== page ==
Ah, Mother's Day, that one day of the year when we do special things to show Mom how much we appreciate the efforts she makes the other 364 days to keep the house running, the kids clothed, the finances balanced, the horses brushed, the cows milked ...

Sorry, got carried away for a moment there.

The point is that being a mother is hard work. Sure, June Cleaver made it look easy, what with the pressed white apron, the freshly baked pan of cookies and the morsels of pithy maternal wisdom, but she had writers and stagehands. Your mom has, if she's lucky, a maid who comes in twice a week and NEVER remembers to wash the baseboards.

So it's important that you get the right gift for the woman who brought you into this world. You need something that will show her just how much you love her, what you think of her and how much she means to you.

Herewith, five things to avoid giving Mom if you want to get your message across ...

cook books, cooking, recipes, food

No. 5: Cookbooks

Your mom loves to cook. She's really good at it. You have fond memories of family dinners in your youth where her culinary skills shone forth and you left the table with a full belly and a happy heart. Her little plastic box of recipes, scribbled on index cards and clipped from magazines, is a treasure trove of food wisdom.

So here you come with a cookbook. What exactly does that say to Mom?

Say your mother is a great German cook and you buy her a coffee table-quality Italian cookbook. You're saying, "Mom, your spaetzle stinks. Try making ravioli instead."

Of course your mom won't SAY anything. She'll smile and thank you for your lovely gift. She might even leave the cookbook out on the coffee table and dust it regularly. But she won't use it, and its very presence will reinforce to her that you are the black sheep of the family.

But, unlike our next choice, at least the cookbook doesn't go out in public ...

purse, handbag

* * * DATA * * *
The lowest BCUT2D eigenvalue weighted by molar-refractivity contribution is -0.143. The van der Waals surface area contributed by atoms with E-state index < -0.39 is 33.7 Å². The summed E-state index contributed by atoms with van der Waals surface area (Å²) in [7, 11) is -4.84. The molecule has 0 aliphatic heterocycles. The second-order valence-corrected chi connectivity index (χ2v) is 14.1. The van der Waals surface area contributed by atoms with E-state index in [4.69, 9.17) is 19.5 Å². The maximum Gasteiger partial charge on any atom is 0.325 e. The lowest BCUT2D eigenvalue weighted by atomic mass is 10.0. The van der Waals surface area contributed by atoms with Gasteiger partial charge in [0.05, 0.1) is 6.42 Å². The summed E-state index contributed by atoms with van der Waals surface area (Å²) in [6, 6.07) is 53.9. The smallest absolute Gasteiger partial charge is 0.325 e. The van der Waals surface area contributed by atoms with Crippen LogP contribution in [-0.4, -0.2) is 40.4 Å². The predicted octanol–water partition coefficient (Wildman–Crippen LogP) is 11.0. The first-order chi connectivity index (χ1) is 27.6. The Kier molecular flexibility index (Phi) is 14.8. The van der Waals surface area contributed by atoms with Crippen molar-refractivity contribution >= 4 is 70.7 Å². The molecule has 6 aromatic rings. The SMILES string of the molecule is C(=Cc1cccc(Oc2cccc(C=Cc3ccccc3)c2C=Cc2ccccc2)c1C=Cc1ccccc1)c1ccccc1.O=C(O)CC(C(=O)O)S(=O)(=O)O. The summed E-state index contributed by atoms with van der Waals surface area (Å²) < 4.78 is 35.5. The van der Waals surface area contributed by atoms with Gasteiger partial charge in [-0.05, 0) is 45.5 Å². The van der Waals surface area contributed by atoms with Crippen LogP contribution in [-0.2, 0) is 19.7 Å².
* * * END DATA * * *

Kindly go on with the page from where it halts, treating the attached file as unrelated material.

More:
No. 4: Purses

Is there a more iconic piece of motherly accoutrement than the purse? Mother's purses have a legendary place in childhood lore, being the repository of everything from Band-Aids and tissues to peppermints and Life Savers.

If your mom was anything like ours, her purse resembled something a GI would have had strapped to his back on Omaha Beach. It was huge, with flap pockets, zippered compartments and seemed to have a tucked-away time-space continuum hole that permitted her to store the entire contents of your house inside.

In case you haven't noticed, though, you've moved out of the house. When Mom does carry a purse anymore, it's one of those little things big enough for some makeup and mad money. If you go and buy her a purse like the ones you remember from your childhood, she'll likely end up using it to hold scrapbooking supplies or to sort coupons.

Oh, and speaking of makeup, that brings us to our next bad idea ...

mother-in-law closeup woman's face

No. 3: Makeovers

Every Mother's Day, every salon in the country starts peddling makeovers. "Show Mom she's still beautiful!" they'll say, or "Help her recapture her youth and show her you love her."

Let's break down the logic here, shall we? If your mom was truly beautiful, would she need a makeover? Do you really want some spike-haired beauty school graduate slathering foundation like spackle over the face that used to look down on you when you were sick and used to light up when you got home from school?

And as for recapturing her youth? Pal, you were no picnic to raise. It's a safe bet that now that you're out of the house she's feeling younger than ever. If you're still living in her basement, this might not apply -- but there's a whole different set of issues to be dealt with there.

And speaking of issues ...

black lingerie on red silk sheets